An OOP Flux implementation in Swift

Hi, my name is Hung Dinh. I’m a senior iOS developer at HRCloud Inc. Today, I'm going to talk about the problems we face when applying Flux Architecture to our products and how we customize Flux to fit this architecture with our projects (you don't need to customize the original Flux if you are not having the same problems).

This article assumes that you are already familiar with Flux but if not, here is a resource to get started:

One and a half year ago, I started studying Flux Architecture. After built few examples in Swift, I introduced my manager and coworkers to these examples along with Flux Architecture. Most of them were very interested in this new idea and we decided to apply this idea to our products on both iOS and Android platforms. However, there were a few questions that need us to clarify:

  1. Can we release the stores if they are not being used anymore?

a. Problem

In Flux, the dispatcher is supposed to dispatch each action to all of the stores.

Each store registers itself and provides a callback. When an action creator provides the dispatcher with a new action, all stores in the application receive the action via the callbacks in the registry” — Flux in depth overview

This means that all of them need to be keep alive along with the application, even they are not being used in any views. We should find out an approach to release unused stores to reduce memory usage.

b. Approach

After investigating, we all agreed that an action should do a single job (Single Responsibility) and it mostly affects to only one store. If other stores need to be updated when executing that action, another action should be dispatched inside that one. Finally, we decided that an action won't be dispatched to every stores any more. Instead, each action should be dispatched to a specific store so that other stores can be gone away if it is not being used in any views.

2. Can we avoid violating Open Close Principle in SOLID?

a. Problem

In the original Flux implementation, when we add a new action, we also have to add a new ‘case’ statement into ‘reduce’ function in the store. The same problem when removing an action. That makes OOP folks like me confused if we are violating the Open Close principle in SOLID or not.

Here is an example for Todo application that Facebook provides in GitHub.

b. Approach

An action should know what side-effect should be executed and how to transform the state by itself. So we add a new base Action class

public class Action {
// This pure function describes how to transform the state
func reduce(state: State, sideEffectResult: Result) -> State?
    // This is for executing side-effects like requesting API, ...
func execute(state: State) -> Result
    // This is to identify what store this action belongs to
var store: Store<State> { get }

With this approach, we don't have to modify the stores, what we should do is to create a new action inheriting from the base action above, then override the functions and property above. In addition, we can easily writing unit-test for that standalone action without having to writing unit-test for any store.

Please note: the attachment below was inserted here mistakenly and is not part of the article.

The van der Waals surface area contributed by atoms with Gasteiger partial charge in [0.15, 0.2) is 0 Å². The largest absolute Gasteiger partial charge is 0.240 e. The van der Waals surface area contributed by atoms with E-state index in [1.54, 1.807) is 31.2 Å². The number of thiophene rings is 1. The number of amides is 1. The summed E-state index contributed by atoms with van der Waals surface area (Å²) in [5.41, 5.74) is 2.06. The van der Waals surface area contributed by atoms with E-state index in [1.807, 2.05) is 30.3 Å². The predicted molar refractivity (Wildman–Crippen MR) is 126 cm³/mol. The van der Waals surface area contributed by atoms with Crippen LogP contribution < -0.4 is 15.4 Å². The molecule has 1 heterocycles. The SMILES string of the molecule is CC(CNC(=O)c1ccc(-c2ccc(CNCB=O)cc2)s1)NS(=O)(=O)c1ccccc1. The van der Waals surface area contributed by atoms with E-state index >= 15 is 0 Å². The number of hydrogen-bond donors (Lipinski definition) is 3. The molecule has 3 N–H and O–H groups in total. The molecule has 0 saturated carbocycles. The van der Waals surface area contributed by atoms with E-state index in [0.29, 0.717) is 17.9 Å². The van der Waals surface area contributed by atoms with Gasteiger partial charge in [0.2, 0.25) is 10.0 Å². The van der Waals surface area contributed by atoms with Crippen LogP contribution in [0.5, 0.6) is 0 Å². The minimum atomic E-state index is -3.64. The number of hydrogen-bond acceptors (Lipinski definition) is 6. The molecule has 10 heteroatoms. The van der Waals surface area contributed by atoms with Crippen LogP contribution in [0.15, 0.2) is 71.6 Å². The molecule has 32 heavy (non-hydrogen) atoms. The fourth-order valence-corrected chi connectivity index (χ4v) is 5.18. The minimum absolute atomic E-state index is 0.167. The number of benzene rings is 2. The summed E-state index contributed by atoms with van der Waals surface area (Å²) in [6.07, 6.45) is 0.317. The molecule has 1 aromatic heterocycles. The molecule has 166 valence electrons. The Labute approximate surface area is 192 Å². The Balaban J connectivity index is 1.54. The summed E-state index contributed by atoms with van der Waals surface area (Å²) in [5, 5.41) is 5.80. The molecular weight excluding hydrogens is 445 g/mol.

2. Is there any flexible way to manage dependencies between actions.

a. Problem

In the real world, we need to manage the dependencies between actions, but it seems that the waitFor method that original Flux implementation provides can not cover some cases that we face. Let me give you some examples:

  • Example #1: User pulls to refresh, PullToRefreshAction will be fired. While this action is executing, user pulls to refresh again. How we cancel one of them?
  • Example #2: We have these two actions A1, A2, both of them request to API asynchronously. A2 have to wait for A1 requests to API completely in order to be executed. How we control this flow?

b. Approach

  • Example #1: Define a Rule as below, then attach to the store.
UniqueRule(PullToRefreshAction.self, cancelBehavior: .first, condition: Your-Closure)

‘condition’ is an optional closure parameter that allows us to have more control about when should cancel the action.

‘cancelBehavior: .first’ means that the first action will be canceled. Otherwise, the latest action will be ignored.

  • Example #2:
SequenceRule(A1.self, A2.self, condition: your-closure)

Or we can define new rules by inheriting protocol Rule.

protocol Rule {
func execute(a: ExecutingAction, actions: [ExecutingAction])

3. Can we execute actions in a background thread?

a. Problem

Since we have actions executing in sequence that i have said in the above question. The Dispatcher will need more time to execute queued actions. That might causes the UI not responsive if we dispatch and execute actions in the UI thread like original Flux does.

b. Approach:

Our dispatcher will dispatch and execute actions in the background thread. After completed any action, state changes will be propagated to UI in the UI thread.


To demonstrate how the customizations work, lets implement a simple demo application: CounterExample

Firstly, create a new store named CounterStore

Secondly, add a new action named IncreaseAction

Finally, dispatch this action from ViewController

IncreaseAction(additionValue: 1).dispatch()

That’s all for a simple counter application.

In the next example, I’m going to introduce you how to do some side-effects like calling API, reading database or doing intensive calculation.

Create a new action ComplexAction, override ‘execute’ method and implement side-effects logic inside this method. In this example, we suppose that the ‘execute’ method returns an integer value after doing a long task that takes 5 seconds to complete.

Everything is ready. From the ViewController, dispatch the action:


The source code for these example is available on GitHub at

If you are interested in this approach, please visit

If you have any concerns, please leave a comment.

Thank you!

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